Wood, Windows and Words

September 13, 2020

I’m a little behind in my putting down some words here along the Mill Brook, so it is time to catch up a little.

This is the time of year that we enjoy the crack between the seasons here in the Mad River Valley. That is, the time when we get the Valley back to ourselves, with visitors and second homeowners returned to their down-east lives, before the onslaught of leaf-peepers. It is also the time to get the wood in, and wash the windows to enjoy the golden-splendor that envelopes the Russell Ranch in the fall. The ski-bum house is not large, but it provides the basic comforts in life, thanks to the metal roof, wood stove, large windows, and the replete kitchen. Working outside, with the Mill Brook purring in the background on a nice cool morning, is not so bad. The dry summer has reduced the brook to mellow babble. A fine background for some recorded solo piano on the JBL bluetooth on the deck as I role the wheelbarrow back and forth between the pile and shed.

I am hunkered down at the Ranch and my usual local haunts for the foreseeable future. No more travel to New York State. 2020 was not the year that we envisioned years ago, as the local planners of the Mad River Valley, who sought to define the future with goals and strategies for making this a perfect place. Guess what? We did! Here is the perfect place to live the Vermont motto – “Freedom and Unity.” Free to be ourselves, but with the understanding of our collective responsibility to protect each other. We are wearing masks without stigma or shame to protect each other.

Community abounds everywhere in the human sphere. Due to Covid-19, I have had the unique opportunity to expand my relationships within another community this summer – the Adirondack Club (ADK) of New York State. Swapping out the community of hundreds of adults and thousands of kids of the junior drum and bugle corps that I usually immerse myself in during the summer, for the ADKers was not what I expected. However, it has been a very special experience and fine consolation. Before the pandemic shutdown, I was planning a tour of drum corps shows along the west coast and record the experience with words and photos here. As it turns out, my summertime blog series has been supplanted by these occasional outbursts of words (blog posts) relating stories of my adventures on the North Country Trail.

The pile shrinks as the neatly securely stacked cords rise. I break for the occasional rest and paragraph or two here. The day is filled with reflections in the mind, be damned the sore joints and muscles. Striving to draw that line of correlation between the past, current and future, my mind searches for answers. Certain truths emerge. Outdoors is the new In thing. My decades of work helping communities develop sidewalks, bike paths, trails and greenways, and conserved recreation areas provide me with many prideful moments as an active retiree and I now see how truly important that work has been.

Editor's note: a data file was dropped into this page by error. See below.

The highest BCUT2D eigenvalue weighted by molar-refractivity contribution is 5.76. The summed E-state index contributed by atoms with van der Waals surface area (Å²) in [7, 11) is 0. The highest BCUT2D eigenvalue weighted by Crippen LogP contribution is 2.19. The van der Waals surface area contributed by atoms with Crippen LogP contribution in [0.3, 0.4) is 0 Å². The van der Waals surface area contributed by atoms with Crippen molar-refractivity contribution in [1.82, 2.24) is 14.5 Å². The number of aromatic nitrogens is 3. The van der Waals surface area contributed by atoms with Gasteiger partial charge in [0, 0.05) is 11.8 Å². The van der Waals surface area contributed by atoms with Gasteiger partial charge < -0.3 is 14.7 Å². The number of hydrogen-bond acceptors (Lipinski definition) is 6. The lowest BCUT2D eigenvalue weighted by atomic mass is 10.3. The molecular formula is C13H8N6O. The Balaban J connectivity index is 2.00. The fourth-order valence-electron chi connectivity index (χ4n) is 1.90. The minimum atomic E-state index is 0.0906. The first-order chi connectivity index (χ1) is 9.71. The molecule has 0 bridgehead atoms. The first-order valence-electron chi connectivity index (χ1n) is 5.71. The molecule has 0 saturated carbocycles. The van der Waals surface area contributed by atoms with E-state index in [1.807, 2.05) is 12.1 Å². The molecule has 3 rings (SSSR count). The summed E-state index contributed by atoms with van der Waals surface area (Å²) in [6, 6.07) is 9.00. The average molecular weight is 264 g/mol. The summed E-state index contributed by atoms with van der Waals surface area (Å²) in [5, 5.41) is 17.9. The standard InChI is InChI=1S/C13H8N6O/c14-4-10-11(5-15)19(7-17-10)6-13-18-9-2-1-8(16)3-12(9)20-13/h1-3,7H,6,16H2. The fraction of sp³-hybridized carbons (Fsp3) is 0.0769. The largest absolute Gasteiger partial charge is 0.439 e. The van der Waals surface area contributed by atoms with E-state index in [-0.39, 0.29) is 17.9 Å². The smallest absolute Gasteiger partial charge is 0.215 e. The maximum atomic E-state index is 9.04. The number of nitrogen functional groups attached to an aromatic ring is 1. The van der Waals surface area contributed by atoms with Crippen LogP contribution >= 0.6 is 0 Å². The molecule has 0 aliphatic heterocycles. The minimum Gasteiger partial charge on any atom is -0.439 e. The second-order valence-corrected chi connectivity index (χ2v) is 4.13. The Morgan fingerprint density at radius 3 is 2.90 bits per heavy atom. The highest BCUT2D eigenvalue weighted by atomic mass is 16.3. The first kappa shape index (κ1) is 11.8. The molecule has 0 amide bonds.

Being in the right place at the right time, following the coincidental discovery of the North Country Trail last summer, I find myself able to further my efforts by becoming a dedicated volunteer for the North Country Trail Association. Recently, I spent a day doing trail maintenance with fifteen other hearty souls, members of the ADK, on the Little Woodhull Trail, one of the hundreds of designated pieces of the North Country Trail. The trail terminates as Little Woodhull Lake, another awesome secluded waterbody in the Dacks. We split up into two teams of eight, starting from two trailheads with a plan to meet in the middle. Each team was tasked with clearing blowdowns and replacing the old blazes. Once again, I had the pleasure of working with Mary Coffin, crew leader and member of the Onondaga Chapter.

Once again, I witnessed the skill and strength of the hearty two-man saw teams. This is not only an exercise in brawn, but of brain as well when employing leverage and wedges strategically. I worked on the smaller obstructions and kept ahead of the heavy workers. Social distancing was not a problem and I was glad to be free of my mask when working alone. What a pleasure it has been to rediscover my native State of New York and to hang out with fellow Yorkstaters. There is something quite genuine about the forthright candor of the upstaters from Central New York. It is amazing to me that folks from the Syracuse area travel to the Adirondacks to do trail work many times a year, traveling over 4 hours round trip. It was a very successful work party with blowdowns cleared and new blazes installed. The two work parties met in the middle and we all walked out together. After some trailside merriment back at the parking lot, we shuttled the others back to their cars and departed for home. I went east back to Vermont, and they went west back to the heart of New York State.

The wood is in. Whew! Three cords, neatly stacked in the woodshed ready to provide comfort for the next three seasons. Now time to move on to the windows. Soon I will be raking leaves, putting away the lawnmower and bikes, and getting out the skis. If we are lucky and mother nature provides, we will take our first turns in mid-October. Meanwhile, I will keep you posted along the Mill Brook.

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